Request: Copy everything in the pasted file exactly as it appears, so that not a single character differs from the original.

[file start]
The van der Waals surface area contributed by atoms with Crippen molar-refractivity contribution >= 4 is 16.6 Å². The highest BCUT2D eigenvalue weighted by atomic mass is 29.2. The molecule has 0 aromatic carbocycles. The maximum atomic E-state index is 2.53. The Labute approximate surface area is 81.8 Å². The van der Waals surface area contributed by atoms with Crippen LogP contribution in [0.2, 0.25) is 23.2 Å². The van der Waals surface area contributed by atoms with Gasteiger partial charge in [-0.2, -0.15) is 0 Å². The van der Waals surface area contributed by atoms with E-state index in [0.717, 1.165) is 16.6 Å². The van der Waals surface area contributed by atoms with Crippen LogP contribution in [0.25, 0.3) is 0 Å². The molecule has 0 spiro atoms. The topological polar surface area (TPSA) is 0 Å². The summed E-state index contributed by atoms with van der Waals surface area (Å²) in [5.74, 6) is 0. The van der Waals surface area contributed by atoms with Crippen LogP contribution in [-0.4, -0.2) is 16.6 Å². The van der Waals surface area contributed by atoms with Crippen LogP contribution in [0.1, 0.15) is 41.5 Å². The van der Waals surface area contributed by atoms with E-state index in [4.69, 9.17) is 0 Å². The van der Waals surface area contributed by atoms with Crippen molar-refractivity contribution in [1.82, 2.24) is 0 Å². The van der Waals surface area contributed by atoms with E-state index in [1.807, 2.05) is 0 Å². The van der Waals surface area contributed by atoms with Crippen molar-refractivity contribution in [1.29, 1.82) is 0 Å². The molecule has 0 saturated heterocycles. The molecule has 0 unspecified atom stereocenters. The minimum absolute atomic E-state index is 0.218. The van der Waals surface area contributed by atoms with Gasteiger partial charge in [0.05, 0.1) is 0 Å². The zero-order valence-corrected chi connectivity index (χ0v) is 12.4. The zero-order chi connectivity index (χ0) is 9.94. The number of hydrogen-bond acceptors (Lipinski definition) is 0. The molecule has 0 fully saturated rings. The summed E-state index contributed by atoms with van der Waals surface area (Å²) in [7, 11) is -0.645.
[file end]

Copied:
The van der Waals surface area contributed by atoms with Crippen molar-refractivity contribution >= 4 is 16.6 Å². The highest BCUT2D eigenvalue weighted by atomic mass is 29.2. The molecule has 0 aromatic carbocycles. The maximum atomic E-state index is 2.53. The Labute approximate surface area is 81.8 Å². The van der Waals surface area contributed by atoms with Crippen LogP contribution in [0.2, 0.25) is 23.2 Å². The van der Waals surface area contributed by atoms with Gasteiger partial charge in [-0.2, -0.15) is 0 Å². The van der Waals surface area contributed by atoms with E-state index in [0.717, 1.165) is 16.6 Å². The van der Waals surface area contributed by atoms with Crippen LogP contribution in [0.25, 0.3) is 0 Å². The molecule has 0 spiro atoms. The topological polar surface area (TPSA) is 0 Å². The summed E-state index contributed by atoms with van der Waals surface area (Å²) in [5.74, 6) is 0. The van der Waals surface area contributed by atoms with Crippen LogP contribution in [-0.4, -0.2) is 16.6 Å². The van der Waals surface area contributed by atoms with Crippen LogP contribution in [0.1, 0.15) is 41.5 Å². The van der Waals surface area contributed by atoms with E-state index in [4.69, 9.17) is 0 Å². The van der Waals surface area contributed by atoms with Crippen molar-refractivity contribution in [1.82, 2.24) is 0 Å². The van der Waals surface area contributed by atoms with E-state index in [1.807, 2.05) is 0 Å². The van der Waals surface area contributed by atoms with Crippen molar-refractivity contribution in [1.29, 1.82) is 0 Å². The molecule has 0 saturated heterocycles. The molecule has 0 unspecified atom stereocenters. The minimum absolute atomic E-state index is 0.218. The van der Waals surface area contributed by atoms with Gasteiger partial charge in [0.05, 0.1) is 0 Å². The zero-order valence-corrected chi connectivity index (χ0v) is 12.4. The zero-order chi connectivity index (χ0) is 9.94. The number of hydrogen-bond acceptors (Lipinski definition) is 0. The molecule has 0 fully saturated rings. The summed E-state index contributed by atoms with van der Waals surface area (Å²) in [7, 11) is -0.645.